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Away From Home

Monday, July 25, 2005

New York Postmortem

At long last, here it is -- the much-anticipated Trip to NYC writeup! No apologies for length. Deal with it.

When it comes to getting to New York, there are essentially three choices: airplane ($$$), train ($$$), or bus ($). A round-trip bus ticket is $35, so obviously I chose that. One of my housemates has taken this bus several times and recommended it, so I was feeling pretty good about it. I showed up at the bus office, which turned out to be a standard Chinatown hole-in-the-wall. A bunch of people were milling about, with no real sense of structure, or even an obvious place to present my ticket. I asked another passenger about how the whole thing works, and she was able to explain it a little better, so I was somewhat reassured. The bus turned out to be a standard tour bus; no real surprises there. The trip itself was pretty smooth, too -- after we got out of DC. First imagine driving in DC at 5:00 pm. Then imagine doing it in a bus. It took 45 minutes just to get out of town.

We passed through Delaware, and it was all I could do not to call someone and say "Hi. I'm in Delaware." *hopes someone gets that joke*

About 4.5 hours later, I got my first view of the New York skyline, and gasped. It was dark by then, so everything was lit up. I'm not sure why or how, but somehow, it felt like I was coming home. The bus stopped at Penn Station, right in the middle of Midtown, on 7th Ave. People were everywhere, neon video screens hung from every building, and it was great. Looking up 7th Ave, I could see Times Square, about 7 blocks away. I met up with the others, and we headed for the hotel.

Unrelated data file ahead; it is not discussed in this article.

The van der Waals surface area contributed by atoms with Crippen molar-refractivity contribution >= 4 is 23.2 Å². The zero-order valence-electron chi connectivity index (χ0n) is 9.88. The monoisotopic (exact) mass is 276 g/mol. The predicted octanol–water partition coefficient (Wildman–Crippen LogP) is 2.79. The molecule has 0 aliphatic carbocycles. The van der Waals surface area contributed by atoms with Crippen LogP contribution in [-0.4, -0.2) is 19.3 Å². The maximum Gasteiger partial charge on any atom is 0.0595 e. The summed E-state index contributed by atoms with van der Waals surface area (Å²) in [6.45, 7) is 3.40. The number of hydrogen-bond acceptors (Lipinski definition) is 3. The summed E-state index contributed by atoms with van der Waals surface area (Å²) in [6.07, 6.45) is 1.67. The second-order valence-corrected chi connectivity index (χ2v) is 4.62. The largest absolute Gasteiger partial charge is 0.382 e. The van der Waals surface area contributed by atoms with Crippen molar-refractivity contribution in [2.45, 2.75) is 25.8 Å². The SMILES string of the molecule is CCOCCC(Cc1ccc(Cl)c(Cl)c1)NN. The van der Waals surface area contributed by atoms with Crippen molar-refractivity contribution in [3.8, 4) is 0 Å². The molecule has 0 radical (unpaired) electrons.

The hotel was in Newark. Fortunately it was by the airport, so the chances of getting shot were significantly diminished. A bit of geography: New York and Newark are right across the river from one another. It's all the same metropolitan area; in fact, both of New York's NFL teams play in New Jersey. I pictured this as being similar to DC and Arlington, which are separate cities, but part of the same metro area, and easy to get to.


Yes, there are trains that go between the two. But while the New York subway is dependable, NJ Transit isn't. I can't begin to calculate the amount of time that we spent waiting on NJ trains over the weekend. Plus it's expensive -- when you figure in the cost of commuting, it would have cost about the same amount overall to just stay at a hotel in Manhattan. Learn from this.

Saturday we did tourist things, like go on a sightseeing tour and see the Statue of Liberty and Ellis Island. I'm skimming over that, because Saturday evening was way more exciting -- we saw an actual Broadway show, The Producers.

So was it really all that different than the traveling shows that came to KSU, such as Cats and The Sound of Music? Yes. Everything about this musical was top-notch. The acting was entirely believable (I now believe that much if not most of America's acting talent is located on Broadway, not in Hollywood), and the production values were simply unbelievable. Dozens of set changes, all done in the span of a couple seconds; sets which were worthy of a TV show, and which were all fully functional, including lighted signs. The whole thing was incredible.